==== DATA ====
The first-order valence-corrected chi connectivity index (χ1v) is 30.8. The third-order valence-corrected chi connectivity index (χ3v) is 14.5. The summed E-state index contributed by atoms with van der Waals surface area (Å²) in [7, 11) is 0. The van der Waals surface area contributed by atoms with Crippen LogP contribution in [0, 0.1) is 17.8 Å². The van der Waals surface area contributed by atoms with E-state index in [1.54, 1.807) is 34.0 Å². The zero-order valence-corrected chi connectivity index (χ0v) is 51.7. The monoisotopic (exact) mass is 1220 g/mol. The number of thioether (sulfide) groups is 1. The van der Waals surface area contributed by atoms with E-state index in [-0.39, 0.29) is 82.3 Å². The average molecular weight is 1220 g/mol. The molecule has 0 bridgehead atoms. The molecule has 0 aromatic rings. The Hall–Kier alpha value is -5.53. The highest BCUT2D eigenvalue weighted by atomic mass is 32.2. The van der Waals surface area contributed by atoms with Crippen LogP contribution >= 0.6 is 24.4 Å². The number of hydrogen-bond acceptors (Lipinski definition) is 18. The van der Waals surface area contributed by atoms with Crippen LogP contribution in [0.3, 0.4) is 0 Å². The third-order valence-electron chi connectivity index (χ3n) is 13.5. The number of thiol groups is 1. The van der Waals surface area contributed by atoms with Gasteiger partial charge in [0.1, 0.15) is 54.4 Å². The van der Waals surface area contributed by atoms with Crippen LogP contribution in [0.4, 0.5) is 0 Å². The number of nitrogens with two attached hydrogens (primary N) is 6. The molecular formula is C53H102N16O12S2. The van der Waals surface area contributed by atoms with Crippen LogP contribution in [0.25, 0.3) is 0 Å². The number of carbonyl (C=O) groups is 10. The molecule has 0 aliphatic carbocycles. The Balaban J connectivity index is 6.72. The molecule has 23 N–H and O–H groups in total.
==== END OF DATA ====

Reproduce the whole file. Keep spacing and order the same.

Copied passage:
The first-order valence-corrected chi connectivity index (χ1v) is 30.8. The third-order valence-corrected chi connectivity index (χ3v) is 14.5. The summed E-state index contributed by atoms with van der Waals surface area (Å²) in [7, 11) is 0. The van der Waals surface area contributed by atoms with Crippen LogP contribution in [0, 0.1) is 17.8 Å². The van der Waals surface area contributed by atoms with E-state index in [1.54, 1.807) is 34.0 Å². The zero-order valence-corrected chi connectivity index (χ0v) is 51.7. The monoisotopic (exact) mass is 1220 g/mol. The number of thioether (sulfide) groups is 1. The van der Waals surface area contributed by atoms with E-state index in [-0.39, 0.29) is 82.3 Å². The average molecular weight is 1220 g/mol. The molecule has 0 bridgehead atoms. The molecule has 0 aromatic rings. The Hall–Kier alpha value is -5.53. The highest BCUT2D eigenvalue weighted by atomic mass is 32.2. The van der Waals surface area contributed by atoms with Crippen LogP contribution >= 0.6 is 24.4 Å². The number of hydrogen-bond acceptors (Lipinski definition) is 18. The van der Waals surface area contributed by atoms with Crippen LogP contribution in [0.3, 0.4) is 0 Å². The third-order valence-electron chi connectivity index (χ3n) is 13.5. The number of thiol groups is 1. The van der Waals surface area contributed by atoms with Gasteiger partial charge in [0.1, 0.15) is 54.4 Å². The van der Waals surface area contributed by atoms with Crippen LogP contribution in [0.4, 0.5) is 0 Å². The number of nitrogens with two attached hydrogens (primary N) is 6. The molecular formula is C53H102N16O12S2. The van der Waals surface area contributed by atoms with Crippen LogP contribution in [0.25, 0.3) is 0 Å². The number of carbonyl (C=O) groups is 10. The molecule has 0 aliphatic carbocycles. The Balaban J connectivity index is 6.72. The molecule has 23 N–H and O–H groups in total.